In any election season, journalists navigate minefields — rampant misogynism, partisan considerations, ideological affiliations, and selective leaks. Reporters often develop a framework to evaluate the claims of political parties and institutions. Transgressions by political parties are generally easy to spot — misogyny, for instance, is a trait shared by most political parties. However, institutional failures are generally masked. For instance, how can one explain the bizarre development where electronic voting machines (EVMs) were found in a vehicle linked to a Bharatiya Janata Party (BJP) candidate in Assam? How can one understand the Election Commission of andhar bahar game (ECI)’s decision to impose a two-day ban on A. Raja of the Dravida Munnetra Kazhagam and commute the ban to a day for the BJP’s Himanta Biswa Sarma? If the ECI can accept Mr. Sarma’s apology, what prevented the constitutional body from not acknowledging Mr. Raja’s apology to the Chief Minister of Tamil Nadu?
I drew my personal framework for political reporting from George Orwell. He was a master of labelling. The collection of his journalistic writings is called Seeing Things As They Are. His fundamental contention is that journalism, if it has to be a chronicle of the times, should observe and record every transgression without fear and should resist wearing a narrow nationalistic lens that not only distorts the truth but also never provides a way out from messy reality. He took care to make a fine distinction between his journalism and his literary pursuits, though both were tied together by his respect for human dignity and self-respect. In his great dystopian novel, 1984, the opening sentence made it clear that it was fiction and not reportage. The magnificent line was: “It was a bright cold day in April, and the clocks were striking thirteen.”
In the elections to the four States and one Union Territory, andhar bahar gamen journalists have managed to document rather successfully the transgressions of political parties. However, they have dealt with institutional failures with kid gloves. One element of ‘seeing things as they are’ is to call out when the emperor has no clothes. The ECI used to be seen as an institution that protects and nurtures the democratic aspirations of more than a billion people. The constant erosion of its moral standing is undermining our democracy in more ways than one. From allocating symbols to holding elections in several phases, the electorate never suspected the motives of the ECI until recently. If every move of the constitutional body is viewed with suspicion, then the time has come for journalists to say in an unambiguous manner that the ECI should not only function in a fair manner but also be seen as functioning in a fair manner.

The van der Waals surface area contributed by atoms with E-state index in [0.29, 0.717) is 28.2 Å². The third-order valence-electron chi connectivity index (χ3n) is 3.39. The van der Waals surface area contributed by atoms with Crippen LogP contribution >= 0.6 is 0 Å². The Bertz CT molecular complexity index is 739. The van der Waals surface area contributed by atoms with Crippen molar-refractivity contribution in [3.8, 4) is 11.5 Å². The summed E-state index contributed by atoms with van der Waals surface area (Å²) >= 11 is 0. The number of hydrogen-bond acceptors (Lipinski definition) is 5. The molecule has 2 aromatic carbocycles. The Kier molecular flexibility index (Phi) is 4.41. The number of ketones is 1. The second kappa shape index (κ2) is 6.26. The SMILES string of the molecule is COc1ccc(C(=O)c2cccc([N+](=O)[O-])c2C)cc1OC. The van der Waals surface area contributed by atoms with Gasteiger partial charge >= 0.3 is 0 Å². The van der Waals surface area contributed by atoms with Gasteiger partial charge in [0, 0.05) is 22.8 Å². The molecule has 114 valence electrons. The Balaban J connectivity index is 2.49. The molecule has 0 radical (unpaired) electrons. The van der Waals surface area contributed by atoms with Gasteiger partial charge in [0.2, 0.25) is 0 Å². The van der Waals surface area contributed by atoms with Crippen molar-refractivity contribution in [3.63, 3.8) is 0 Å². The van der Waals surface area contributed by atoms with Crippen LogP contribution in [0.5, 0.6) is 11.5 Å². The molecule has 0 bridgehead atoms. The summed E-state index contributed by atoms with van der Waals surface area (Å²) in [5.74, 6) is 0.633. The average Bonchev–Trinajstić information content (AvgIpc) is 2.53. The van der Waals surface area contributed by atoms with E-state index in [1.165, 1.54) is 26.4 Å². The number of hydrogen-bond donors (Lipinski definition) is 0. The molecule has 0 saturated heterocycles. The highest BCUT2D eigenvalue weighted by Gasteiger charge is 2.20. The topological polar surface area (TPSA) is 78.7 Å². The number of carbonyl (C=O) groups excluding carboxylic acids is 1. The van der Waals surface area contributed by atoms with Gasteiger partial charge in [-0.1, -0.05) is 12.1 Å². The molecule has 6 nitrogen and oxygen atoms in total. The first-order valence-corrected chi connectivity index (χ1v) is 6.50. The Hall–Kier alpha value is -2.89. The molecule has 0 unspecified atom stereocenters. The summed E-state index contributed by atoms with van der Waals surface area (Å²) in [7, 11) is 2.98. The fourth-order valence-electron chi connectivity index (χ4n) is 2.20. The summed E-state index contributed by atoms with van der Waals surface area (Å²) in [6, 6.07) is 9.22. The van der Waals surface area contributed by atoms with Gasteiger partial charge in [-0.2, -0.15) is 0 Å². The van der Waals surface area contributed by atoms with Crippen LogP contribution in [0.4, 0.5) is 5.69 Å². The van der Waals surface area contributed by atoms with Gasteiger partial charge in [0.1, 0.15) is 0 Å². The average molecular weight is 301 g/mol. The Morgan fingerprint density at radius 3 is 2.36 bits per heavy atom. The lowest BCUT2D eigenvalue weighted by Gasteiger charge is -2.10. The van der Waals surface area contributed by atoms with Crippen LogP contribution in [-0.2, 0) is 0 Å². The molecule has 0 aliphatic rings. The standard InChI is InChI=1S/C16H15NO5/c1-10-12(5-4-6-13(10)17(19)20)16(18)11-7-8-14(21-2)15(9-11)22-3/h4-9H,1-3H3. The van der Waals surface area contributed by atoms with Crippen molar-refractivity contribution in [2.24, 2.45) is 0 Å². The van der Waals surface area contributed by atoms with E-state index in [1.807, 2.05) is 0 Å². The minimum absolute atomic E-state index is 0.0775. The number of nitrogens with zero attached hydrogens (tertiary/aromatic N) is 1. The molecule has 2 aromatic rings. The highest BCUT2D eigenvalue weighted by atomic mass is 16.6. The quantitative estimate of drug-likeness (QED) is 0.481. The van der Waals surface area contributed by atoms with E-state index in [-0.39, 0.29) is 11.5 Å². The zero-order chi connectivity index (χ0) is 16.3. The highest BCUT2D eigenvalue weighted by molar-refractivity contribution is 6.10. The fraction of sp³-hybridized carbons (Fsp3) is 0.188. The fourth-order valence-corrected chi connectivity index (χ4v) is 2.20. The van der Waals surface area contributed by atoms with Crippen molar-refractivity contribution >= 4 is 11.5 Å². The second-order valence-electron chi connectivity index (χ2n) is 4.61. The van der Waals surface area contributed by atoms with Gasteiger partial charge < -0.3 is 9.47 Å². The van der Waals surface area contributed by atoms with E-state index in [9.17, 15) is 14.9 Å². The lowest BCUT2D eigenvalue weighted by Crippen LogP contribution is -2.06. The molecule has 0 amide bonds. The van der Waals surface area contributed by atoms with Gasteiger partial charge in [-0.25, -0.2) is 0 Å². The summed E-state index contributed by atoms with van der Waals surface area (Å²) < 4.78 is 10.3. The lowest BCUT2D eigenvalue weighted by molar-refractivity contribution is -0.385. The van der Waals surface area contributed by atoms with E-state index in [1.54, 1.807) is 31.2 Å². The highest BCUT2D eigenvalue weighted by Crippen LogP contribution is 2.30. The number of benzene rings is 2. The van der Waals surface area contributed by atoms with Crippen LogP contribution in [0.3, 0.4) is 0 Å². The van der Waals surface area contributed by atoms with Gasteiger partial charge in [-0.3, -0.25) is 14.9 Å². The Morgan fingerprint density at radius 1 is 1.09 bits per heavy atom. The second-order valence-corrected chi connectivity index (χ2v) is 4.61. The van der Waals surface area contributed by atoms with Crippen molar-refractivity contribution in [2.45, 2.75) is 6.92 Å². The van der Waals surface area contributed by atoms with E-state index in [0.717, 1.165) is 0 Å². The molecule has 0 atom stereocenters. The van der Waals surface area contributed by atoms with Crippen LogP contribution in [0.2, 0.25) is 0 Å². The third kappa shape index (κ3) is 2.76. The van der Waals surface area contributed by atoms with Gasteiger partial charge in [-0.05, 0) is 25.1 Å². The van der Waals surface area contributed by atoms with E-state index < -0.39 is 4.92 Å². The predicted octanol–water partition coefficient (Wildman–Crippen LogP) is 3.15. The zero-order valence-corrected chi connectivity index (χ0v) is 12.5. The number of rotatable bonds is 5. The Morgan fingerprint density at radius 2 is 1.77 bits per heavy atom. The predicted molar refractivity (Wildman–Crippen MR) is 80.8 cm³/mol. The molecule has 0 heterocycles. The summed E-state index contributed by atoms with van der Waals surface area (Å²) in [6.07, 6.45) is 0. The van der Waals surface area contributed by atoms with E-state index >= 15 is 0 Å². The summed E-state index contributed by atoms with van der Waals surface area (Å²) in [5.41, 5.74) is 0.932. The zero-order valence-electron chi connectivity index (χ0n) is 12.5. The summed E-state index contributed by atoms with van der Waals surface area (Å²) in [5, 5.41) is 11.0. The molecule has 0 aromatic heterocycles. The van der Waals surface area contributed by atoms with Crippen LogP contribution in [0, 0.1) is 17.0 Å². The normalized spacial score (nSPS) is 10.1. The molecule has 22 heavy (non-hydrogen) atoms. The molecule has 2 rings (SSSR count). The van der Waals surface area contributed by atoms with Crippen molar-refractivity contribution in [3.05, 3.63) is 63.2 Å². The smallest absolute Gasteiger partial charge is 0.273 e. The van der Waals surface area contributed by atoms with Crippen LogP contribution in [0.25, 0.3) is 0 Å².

On the question of the presence of the EVMs in a BJP candidate’s car in Assam, the ECI provided an explanation that begs more questions than answers. There are protocols for EVMs and they are constantly updated by the ECI. What was clearly evident is that the ECI did not follow any of its own protocols while transporting the EVMs in Assam. Instead of answering the difficult questions posed to it, it used a news agency close to the ruling party at the Centre to come up with a vague explanation. It said that the vehicle in which the EVMs were kept broke down and so the officials took a lift in a passing car which happened to be owned by a BJP candidate. Apart from the fantastic nature of the explanation, accountability was shifted from the top to the bottom tier and the ECI suspended four polling personnel.
It is in this context that Orwell’s ‘seeing things as they are’ assumes significance. Instead of glossing over major failures, the media needs to scrutinise the steady decline in adhering to institutional protocols and good practices. Good journalism often takes a cue from literature and literary giants to understand our immediate reality. Citizens expect journalists to conduct an in-depth inquiry to either validate or repudiate these assertions. Salman Rushdie, on the 40th anniversary of his celebrated novel Midnight’s Children, observed: “All of andhar bahar game belonged to all of us, or so I deeply believed. And still believe, even though the rise of a brutal sectarianism believes otherwise… But right now, in andhar bahar game, it’s midnight again.” It seems that Mr. Rushdie is seeing things as they are.